And so, aren’t we also on trial here, right along with Pilate? If Christ is our King and we wish to live under his reign, honor and extend it—if we love David’s luminous vision of “the light of morning”—we’ve got a lot of listening to do. Listening that is predicated on being transparent to God. Wise and humble listening that discerns the truth and then acts upon that discernment. Listening that constantly tries to distinguish the murky promises of this world from the light and reign of Christ. We’re not just talking about a contemplative high here. As one of the brothers in the monastery recently reminded me, “spiritual formation and Christian discipleship are the same.” This is Brother Charles, who runs their bookstore, but who knows that it’s not the reading of the books that matters, but moving beyond into Christian loving and living, into mission, into holy practice. Into discerning obedience.

This phrase comes from the book Beyond Mere Obedience by a wonderful theologian named Dorothee Soelle. She urges weaning ourselves from authoritarian models of obedience that can blind us even to the ethics of this world and then blind us to Christ, our king. Discerning obedience is “an obedience which has its eyes wide open, which first discovers God’s will in the situation” (p. 25). This doesn’t mean that we shrug off the world, but that we seek to transform it through the Grace of Christ. This is a tall order and I think it’s one of the reasons that we have church, so that we don’t have to do it alone.

On this Sunday, the Church Universal, including our own Methodist Church, declares that Christ is King. This has only been a day of observance only since 1925 when it was created by Pope Pius XI—you’ll love this—because of the spread of democracies. It’s a kind of paradox because Americans, who don’t usually bow to their elected officials, belong to churches that announce that we do bow, but only to Jesus the Christ. And Americans, who profoundly believe in the cult of the individual and the individual’s own right to decision-making, support churches that urge us to attend to the sovereignty of Christ.

And this is why we need discerning obedience as a daily spiritual discipline, a transparency before God that faces the truth about who we are, whom and what we worship. Our sovereign, resurrected Christ is also our shepherd, “the king of love whose goodness faileth never” and who, having ransomed our souls, continues to lead us throughout our length of days. There is a freedom and a joy in this commitment to discovering Christ’s truth, Christ’s revelation, both individually and in community over and over again. I am convinced that living into Christ’s reign, doing Christ, as best we can and through the grace of God, can be progressively transforming for us and for our communities, even here and now.

Let us pray: Dearest Lord, we bless you for a Kingship that is both powerful and liberating, for your truth that gives us strength, courage and hope. Help us to be transparent before you and before one another. Thank you for loving us and for filling each stage of our lives with your luminosity. Amen.

Monday, November 16, 2009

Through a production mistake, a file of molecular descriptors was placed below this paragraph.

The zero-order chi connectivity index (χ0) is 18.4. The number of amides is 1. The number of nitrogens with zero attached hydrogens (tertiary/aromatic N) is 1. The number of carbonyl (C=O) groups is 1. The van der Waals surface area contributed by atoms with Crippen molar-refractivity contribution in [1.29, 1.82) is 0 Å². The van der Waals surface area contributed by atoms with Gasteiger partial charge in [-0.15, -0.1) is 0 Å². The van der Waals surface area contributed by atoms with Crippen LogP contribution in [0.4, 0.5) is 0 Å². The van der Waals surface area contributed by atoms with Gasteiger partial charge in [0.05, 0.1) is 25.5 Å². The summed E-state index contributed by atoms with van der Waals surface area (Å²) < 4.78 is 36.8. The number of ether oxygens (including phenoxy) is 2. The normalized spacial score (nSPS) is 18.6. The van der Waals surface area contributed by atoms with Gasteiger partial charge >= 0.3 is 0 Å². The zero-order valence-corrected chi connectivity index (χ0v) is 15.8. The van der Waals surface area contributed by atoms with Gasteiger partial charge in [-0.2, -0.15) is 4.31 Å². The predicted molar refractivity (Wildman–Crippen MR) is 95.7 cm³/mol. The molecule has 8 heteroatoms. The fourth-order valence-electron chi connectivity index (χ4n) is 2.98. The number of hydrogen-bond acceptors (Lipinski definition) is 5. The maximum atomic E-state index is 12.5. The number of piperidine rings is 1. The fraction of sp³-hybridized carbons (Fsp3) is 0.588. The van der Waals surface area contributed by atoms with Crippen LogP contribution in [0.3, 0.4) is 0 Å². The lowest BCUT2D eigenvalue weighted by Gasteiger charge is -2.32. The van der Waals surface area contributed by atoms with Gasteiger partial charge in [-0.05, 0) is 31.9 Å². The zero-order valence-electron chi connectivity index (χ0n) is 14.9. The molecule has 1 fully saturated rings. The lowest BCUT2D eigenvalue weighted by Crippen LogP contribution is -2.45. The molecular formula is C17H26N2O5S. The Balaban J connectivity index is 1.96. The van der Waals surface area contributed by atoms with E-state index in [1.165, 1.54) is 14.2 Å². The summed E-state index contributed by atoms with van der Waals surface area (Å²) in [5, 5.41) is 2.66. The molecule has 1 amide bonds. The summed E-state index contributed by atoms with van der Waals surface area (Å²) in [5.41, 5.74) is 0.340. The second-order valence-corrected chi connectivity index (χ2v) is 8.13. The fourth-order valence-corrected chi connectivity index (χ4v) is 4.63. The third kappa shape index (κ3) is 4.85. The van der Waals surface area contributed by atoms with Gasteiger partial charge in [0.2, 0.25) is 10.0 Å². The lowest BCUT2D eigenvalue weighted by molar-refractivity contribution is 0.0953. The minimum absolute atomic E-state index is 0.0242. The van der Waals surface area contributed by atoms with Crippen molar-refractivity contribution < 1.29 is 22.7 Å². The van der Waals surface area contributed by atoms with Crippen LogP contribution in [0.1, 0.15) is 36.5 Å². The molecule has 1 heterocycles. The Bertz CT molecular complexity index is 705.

Radical Reliance

Sermon for 11.15.09

1 Samuel 1.4-20; 1 Samuel 2.1-8; Psalm 113; Hebrews 10.11-25.

Please pray with me: May the words of my mouth and the meditations of each of our hearts be acceptable in Your sight, O Lord, our strength and our redeemer. Amen.

From today’s Call to Worship: “For the pillars of the earth are the Lord’s, and on them he has set the world.”

A number of years ago when I was teaching at Columbia College in New York City, one of my students was arrested and had to appear in court. He had no family nearby and asked if I would go with him for moral support. He was basically a good young man and had been assessing what he had done; he was also very apprehensive. I knew nothing about the judge, but the moment my student stood up in front of him, he snapped: “Take that gum out of your mouth and show some respect.” My student replied, “I mean to show respect for the court, your honor, but it’s my tongue, you see. I’m frightened.”

I remembered this incident when I read the story of Hannah this week. Seeking the security and comfort of the temple, Hannah fled there to weep out her grief to God. Since prayers were usually said out loud, when Eli saw only her lips moving, he dismissed her as a worthless drunken woman. To his credit, he accepts her explanation and gives her a blessing. This is the same Eli to whom she will later entrust her young son. But how often do we misunderstand the depths of someone’s pain or the way they are reacting to it? Such a poignant detail in Hannah’s story makes her hard to forget. Her story is too important to miss.

Like Ruth and Naomi last week, Hannah has been defined, limited, and devalued by her culture. It’s true that she has a generous husband who loves her despite the fact that she cannot bear children, but she is tormented by his other wife and she lives in shame. We can feel the “bitterness of soul” that prevents her from eating her share of the meat that her husband has sacrificed.

Many of us may remember leaving a room quickly to hide embarrassment, grief, or anger. We may recall making extravagant promises if only God will fix things: “I’ll never leave my project for the last minute,” “I’ll never lose my temper again.” Such is Hannah’s promise. Although men usually took nazirite vows only for a limited period of time, she will dedicate the son she needs to the Lord “until the day of his death.”